01/10/2012 01:30 EST | Updated 03/11/2012 05:12 EDT

With retooled bullpen, Blue Jays GM says off-season shopping probably done

MONTREAL - After a busy off-season, the general manager of the Toronto Blue Jays says he's probably done tinkering with the roster for now.

Speaking at a winter caravan stop in his hometown of Montreal, Alex Anthopoulos said he does not expect to make any more significant changes to the club's roster ahead of spring training.

Anthopoulos has been active in recent weeks, overhauling the team's bullpen and making a few additions to strengthen the bench.

He said the team as it stands now is likely the one fans can expect to see when camp opens next month in Dunedin, Fla.

"I think we've filled all the positions, but there are always areas to improve," Anthopoulos said Tuesday. "I wouldn't anticipate any free agent signings anymore at this point ... there's some focus on the trade market but as we sit here today, I don't see us doing anything else between now and spring training."

But as always, Anthopoulos noted: "that can change with one phone call."

The team added veteran left-hander Darren Oliver to the bullpen mix on Monday. Toronto also acquired closer Sergio Santos and brought back reliever Jason Frasor in separate deals with the White Sox earlier in the off-season.

Anthopoulos has also retooled the Jays bench, notably with the additions of outfielder Ben Francisco and backup catcher Jeff Mathis.

Last season, the Jays had a deep lineup that finished in the top five in runs scored but they also had an erratic bullpen. Toronto finished fourth in the American League East with an 81-81 record.

Manager John Farrell said he likes the depth in the outfield with the only question mark being who will start in left field: Eric Thames or Travis Snider.

But having a group of relievers with defined roles in 2012 should help, he said.

"Acquiring Sergio Santos gives us that ninth-inning guy that we can bridge to," Farrell said, adding the continuity should translate into better performances.

"When they are accustomed to being used in certain situations or certain innings late in the game, they can prepare themselves mentally knowing their time of the game is about to come to them."

Anthopoulos said he wasn't concerned about being unable to find another starter. The Jays were linked to a number of starting pitchers but the GM said he wouldn't comment on rumours.

"What we started with last year and what we're going into camp with this year and the inventory we have behind that group — a nice collection of nice arms in New Hampshire (double-A) one phone call away from a call up — there's a lot more ceiling, a lot more upside," Anthopoulos said.

Farrell is expecting quality innings from the current crop of starters.

"For us to narrow the gap between Tampa, New York and Boston, we've got to have those innings come out of that rotation," the manager said.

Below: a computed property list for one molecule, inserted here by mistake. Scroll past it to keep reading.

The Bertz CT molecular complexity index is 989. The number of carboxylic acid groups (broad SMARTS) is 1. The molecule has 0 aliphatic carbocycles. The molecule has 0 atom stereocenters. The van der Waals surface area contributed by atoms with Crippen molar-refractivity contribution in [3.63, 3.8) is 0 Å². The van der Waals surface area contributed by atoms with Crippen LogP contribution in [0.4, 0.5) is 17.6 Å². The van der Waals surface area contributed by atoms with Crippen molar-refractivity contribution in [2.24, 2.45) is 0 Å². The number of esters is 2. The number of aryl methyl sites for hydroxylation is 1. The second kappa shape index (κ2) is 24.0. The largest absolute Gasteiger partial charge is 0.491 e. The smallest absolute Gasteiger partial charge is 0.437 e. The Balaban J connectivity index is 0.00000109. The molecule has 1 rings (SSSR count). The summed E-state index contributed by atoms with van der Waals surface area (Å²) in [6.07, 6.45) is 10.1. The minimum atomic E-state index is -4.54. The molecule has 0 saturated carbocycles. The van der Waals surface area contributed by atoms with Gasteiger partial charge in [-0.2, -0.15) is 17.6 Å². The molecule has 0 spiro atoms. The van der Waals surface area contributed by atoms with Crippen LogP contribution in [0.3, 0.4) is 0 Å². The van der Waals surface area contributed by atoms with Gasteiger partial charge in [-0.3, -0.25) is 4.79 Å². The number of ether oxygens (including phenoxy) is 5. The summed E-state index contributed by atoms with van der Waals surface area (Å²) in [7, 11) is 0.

Anthopoulos and Farrell joined starter Ricky Romero, reliever Casey Janssen, catcher J.P. Arencibia and Canadian third baseman Brett Lawrie as part of the caravan that has already made stops in Ottawa and Toronto.

Other players will join the tour at stops in Halifax and St. John's later this week.

Lawrie, a native of Langley B.C., said he's fully recovered from a broken finger that saw him miss the final few weeks of the season.

While he's slotted in as the starting third baseman, Lawrie said he won't put any added pressure on himself. His bosses said the same.

"This year is a little bit different but I'm not worried about (playing in the majors), I'm just worried about the playing the game, winning and helping these guys," Lawrie said.

The visit to Montreal marked the first time the Blue Jays have made it to the area since the Expos' departure following the 2004 season.

Anthopoulos, a Montreal native who worked previously for the now-defunct Expos and counts the 2002 and 2003 campaigns among his most memorable baseball seasons, said there's a place for the Jays among Montreal fans.

Blue Jays reps visited Quebec City last year and broadcast 60 games on radio in Montreal last season. This year, ball games will be broadcast on French television as well.

Anthopoulos spent the morning switching back and forth from English to French as he answered questions from reporters.

"There's an appetite from a French fan base, we had games on the radio the last two years and the ratings were outstanding, I think they were two-thirds of what the Canadiens get," Anthopoulos said.

He added that going across the country has been an excellent experience for players too — who spend their time primarily in Toronto during the season.

"They are starting to understand this country — it's not just about one city — we are the only team left in Canada and it's important that we give back."